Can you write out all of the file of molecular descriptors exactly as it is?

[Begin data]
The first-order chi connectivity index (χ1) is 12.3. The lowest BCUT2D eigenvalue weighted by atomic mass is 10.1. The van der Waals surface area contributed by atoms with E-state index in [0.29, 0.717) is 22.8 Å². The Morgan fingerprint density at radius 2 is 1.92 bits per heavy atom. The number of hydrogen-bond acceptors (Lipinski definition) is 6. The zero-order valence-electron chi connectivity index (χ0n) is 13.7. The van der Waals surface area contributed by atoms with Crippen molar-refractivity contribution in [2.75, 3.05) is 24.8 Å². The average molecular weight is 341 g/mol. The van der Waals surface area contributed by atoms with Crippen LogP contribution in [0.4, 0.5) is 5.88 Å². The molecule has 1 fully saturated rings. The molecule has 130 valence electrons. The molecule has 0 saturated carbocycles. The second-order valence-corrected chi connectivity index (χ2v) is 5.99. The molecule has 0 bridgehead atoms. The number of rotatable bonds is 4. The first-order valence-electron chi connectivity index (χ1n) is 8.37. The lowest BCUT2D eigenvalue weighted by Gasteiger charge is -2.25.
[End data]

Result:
The first-order chi connectivity index (χ1) is 12.3. The lowest BCUT2D eigenvalue weighted by atomic mass is 10.1. The van der Waals surface area contributed by atoms with E-state index in [0.29, 0.717) is 22.8 Å². The Morgan fingerprint density at radius 2 is 1.92 bits per heavy atom. The number of hydrogen-bond acceptors (Lipinski definition) is 6. The zero-order valence-electron chi connectivity index (χ0n) is 13.7. The van der Waals surface area contributed by atoms with Crippen molar-refractivity contribution in [2.75, 3.05) is 24.8 Å². The average molecular weight is 341 g/mol. The van der Waals surface area contributed by atoms with Crippen LogP contribution in [0.4, 0.5) is 5.88 Å². The molecule has 1 fully saturated rings. The molecule has 130 valence electrons. The molecule has 0 saturated carbocycles. The second-order valence-corrected chi connectivity index (χ2v) is 5.99. The molecule has 0 bridgehead atoms. The number of rotatable bonds is 4. The first-order valence-electron chi connectivity index (χ1n) is 8.37. The lowest BCUT2D eigenvalue weighted by Gasteiger charge is -2.25.